FIG. 2G illustrates a top view of the foot socket 204. FIG. 2H illustrates a cross-sectional side view of the foot socket 204 taken along the section A-A in FIG. 2G. FIG. 2I illustrates a cross-sectional side view of the foot socket 204 taken along the section B-B in FIG. 2G. FIG. 2J illustrates a bottom view of the foot socket 204. FIG. 2K illustrates a cross-sectional side view of the foot socket 204 taken along the section C-C in FIG. 2J. In one embodiment, the socket 204 is bilaterally symmetric about section A-A in FIG. 2G. The raised center portion 212 includes an aperture 225 to accommodate screw 208. When screw 208 is installed into chassis 206, the head of screw 208 is adjacent to a bottom or an exterior side 218 of the socket 204, while the top or interior side 217 of the socket 204 is adjacent to the surface of well 214 of the enclosure 212. In one embodiment, socket 204 includes three circular cosmetic features 290 on the exterior surface 218 of the base 211. Foot socket 204 includes three undercuts 215 a, 215 b, 215 c. Each undercut 215 is disposed between two adjacent supports 213. For example, in one embodiment, undercut 215 a is disposed between supports 213 a and 213 c. The undercuts 215 a, 215 b, 215 c are coupled to the base 211 and extend towards the central axis of the base 211. In one embodiment, undercuts 115 are substantially flat, curved edges on which pawl 253 catches when foot 202 is installed into the foot socket 204.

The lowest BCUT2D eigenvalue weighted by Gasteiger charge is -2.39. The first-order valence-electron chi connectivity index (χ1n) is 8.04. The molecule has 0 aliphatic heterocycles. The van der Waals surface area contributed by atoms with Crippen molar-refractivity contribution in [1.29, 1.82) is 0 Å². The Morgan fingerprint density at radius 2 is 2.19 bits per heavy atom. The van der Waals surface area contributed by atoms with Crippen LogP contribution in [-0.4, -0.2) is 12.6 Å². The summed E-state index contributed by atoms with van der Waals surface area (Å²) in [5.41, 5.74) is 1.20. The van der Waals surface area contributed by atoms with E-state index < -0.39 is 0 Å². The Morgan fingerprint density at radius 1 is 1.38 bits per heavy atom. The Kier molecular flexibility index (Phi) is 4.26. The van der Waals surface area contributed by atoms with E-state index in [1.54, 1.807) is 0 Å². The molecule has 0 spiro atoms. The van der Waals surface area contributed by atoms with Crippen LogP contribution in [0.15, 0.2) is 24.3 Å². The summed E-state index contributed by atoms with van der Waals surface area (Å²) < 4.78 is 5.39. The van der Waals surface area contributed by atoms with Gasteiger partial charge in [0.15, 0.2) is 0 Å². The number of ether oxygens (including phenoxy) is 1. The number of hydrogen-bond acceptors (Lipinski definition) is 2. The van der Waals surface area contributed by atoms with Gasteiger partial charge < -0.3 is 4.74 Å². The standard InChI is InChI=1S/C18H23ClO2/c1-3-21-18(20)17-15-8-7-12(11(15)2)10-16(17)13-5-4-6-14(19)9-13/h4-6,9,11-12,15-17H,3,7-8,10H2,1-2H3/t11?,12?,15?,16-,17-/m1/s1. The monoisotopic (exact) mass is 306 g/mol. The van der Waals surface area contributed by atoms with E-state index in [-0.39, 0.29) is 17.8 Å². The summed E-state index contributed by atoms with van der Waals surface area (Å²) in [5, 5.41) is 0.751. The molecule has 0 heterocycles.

In one embodiment, foot socket 204 includes two vertical orientation ribs 216. In one embodiment, a vertical rib 216 is disposed on the exterior side 218 of each of supports 213 b and 213 c, and runs along the length of each support 213 b, 213 c between the base 211 and the center portion 212. The vertical ribs 216 are designed to assist in the alignment of the snaps 250 during installation of the foot 202 into the socket 204. The ribs 216 are designed to avoid the snaps 250 from aligning with the supports 213. In one embodiment, foot socket 204 does not include a vertical rib on support 213 a. Instead, a recess or slot 220 is disposed on the exterior side of support 213 a.

In one embodiment, the socket 204 is die-cast. The socket 204 may be made of a metal, a metal alloy, a ceramic, a plastic, or combinations thereof. In alternative embodiments, other rigid materials may be used. In one embodiment, socket 204 is made of an aluminum alloy, such as ADC12. In one embodiment, socket 204 has a volume of about 210 mm3. The socket 204 may be plated or painted in various colors and surface textures. In one embodiment, the socket 204 has a mass of about 0.6 grams.

Aspects of the physical characteristics of particular embodiments of the present invention are now described. It will be appreciated that variations in materials, shapes, dimensions and angles may be made, among other variations, from the particular embodiments of the invention described below.